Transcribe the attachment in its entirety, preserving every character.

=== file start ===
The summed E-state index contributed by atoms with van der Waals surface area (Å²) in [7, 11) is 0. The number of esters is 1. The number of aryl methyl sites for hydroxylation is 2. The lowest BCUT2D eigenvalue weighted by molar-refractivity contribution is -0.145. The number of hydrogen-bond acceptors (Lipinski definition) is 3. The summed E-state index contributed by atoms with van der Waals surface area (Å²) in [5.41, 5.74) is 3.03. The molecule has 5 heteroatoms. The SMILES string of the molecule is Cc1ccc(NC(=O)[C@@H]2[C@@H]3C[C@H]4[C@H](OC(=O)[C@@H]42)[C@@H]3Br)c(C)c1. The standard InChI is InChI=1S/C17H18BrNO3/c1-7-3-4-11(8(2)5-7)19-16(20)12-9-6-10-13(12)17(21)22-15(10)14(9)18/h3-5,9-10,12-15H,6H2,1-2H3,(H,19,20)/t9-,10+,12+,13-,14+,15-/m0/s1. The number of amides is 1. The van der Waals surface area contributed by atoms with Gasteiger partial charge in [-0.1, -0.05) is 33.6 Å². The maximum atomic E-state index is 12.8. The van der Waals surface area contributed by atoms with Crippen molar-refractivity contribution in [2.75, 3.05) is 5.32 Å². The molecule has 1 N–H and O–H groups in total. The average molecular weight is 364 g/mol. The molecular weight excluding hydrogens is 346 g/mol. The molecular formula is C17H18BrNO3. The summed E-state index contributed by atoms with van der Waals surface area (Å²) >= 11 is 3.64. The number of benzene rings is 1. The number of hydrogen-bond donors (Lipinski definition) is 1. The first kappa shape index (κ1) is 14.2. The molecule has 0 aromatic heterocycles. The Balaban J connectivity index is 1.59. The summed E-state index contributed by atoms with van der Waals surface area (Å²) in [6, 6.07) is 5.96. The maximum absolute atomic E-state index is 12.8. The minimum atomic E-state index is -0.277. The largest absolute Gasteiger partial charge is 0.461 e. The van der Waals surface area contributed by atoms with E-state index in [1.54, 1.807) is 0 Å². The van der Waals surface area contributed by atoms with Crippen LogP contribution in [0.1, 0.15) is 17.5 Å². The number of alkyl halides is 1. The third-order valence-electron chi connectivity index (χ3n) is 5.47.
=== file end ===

The summed E-state index contributed by atoms with van der Waals surface area (Å²) in [7, 11) is 0. The number of esters is 1. The number of aryl methyl sites for hydroxylation is 2. The lowest BCUT2D eigenvalue weighted by molar-refractivity contribution is -0.145. The number of hydrogen-bond acceptors (Lipinski definition) is 3. The summed E-state index contributed by atoms with van der Waals surface area (Å²) in [5.41, 5.74) is 3.03. The molecule has 5 heteroatoms. The SMILES string of the molecule is Cc1ccc(NC(=O)[C@@H]2[C@@H]3C[C@H]4[C@H](OC(=O)[C@@H]42)[C@@H]3Br)c(C)c1. The standard InChI is InChI=1S/C17H18BrNO3/c1-7-3-4-11(8(2)5-7)19-16(20)12-9-6-10-13(12)17(21)22-15(10)14(9)18/h3-5,9-10,12-15H,6H2,1-2H3,(H,19,20)/t9-,10+,12+,13-,14+,15-/m0/s1. The number of amides is 1. The van der Waals surface area contributed by atoms with Gasteiger partial charge in [-0.1, -0.05) is 33.6 Å². The maximum atomic E-state index is 12.8. The van der Waals surface area contributed by atoms with Crippen molar-refractivity contribution in [2.75, 3.05) is 5.32 Å². The molecule has 1 N–H and O–H groups in total. The average molecular weight is 364 g/mol. The molecular weight excluding hydrogens is 346 g/mol. The molecular formula is C17H18BrNO3. The summed E-state index contributed by atoms with van der Waals surface area (Å²) >= 11 is 3.64. The number of benzene rings is 1. The number of hydrogen-bond donors (Lipinski definition) is 1. The first kappa shape index (κ1) is 14.2. The molecule has 0 aromatic heterocycles. The Balaban J connectivity index is 1.59. The summed E-state index contributed by atoms with van der Waals surface area (Å²) in [6, 6.07) is 5.96. The maximum absolute atomic E-state index is 12.8. The minimum atomic E-state index is -0.277. The largest absolute Gasteiger partial charge is 0.461 e. The van der Waals surface area contributed by atoms with E-state index in [1.54, 1.807) is 0 Å². The van der Waals surface area contributed by atoms with Crippen LogP contribution in [0.1, 0.15) is 17.5 Å². The number of alkyl halides is 1. The third-order valence-electron chi connectivity index (χ3n) is 5.47.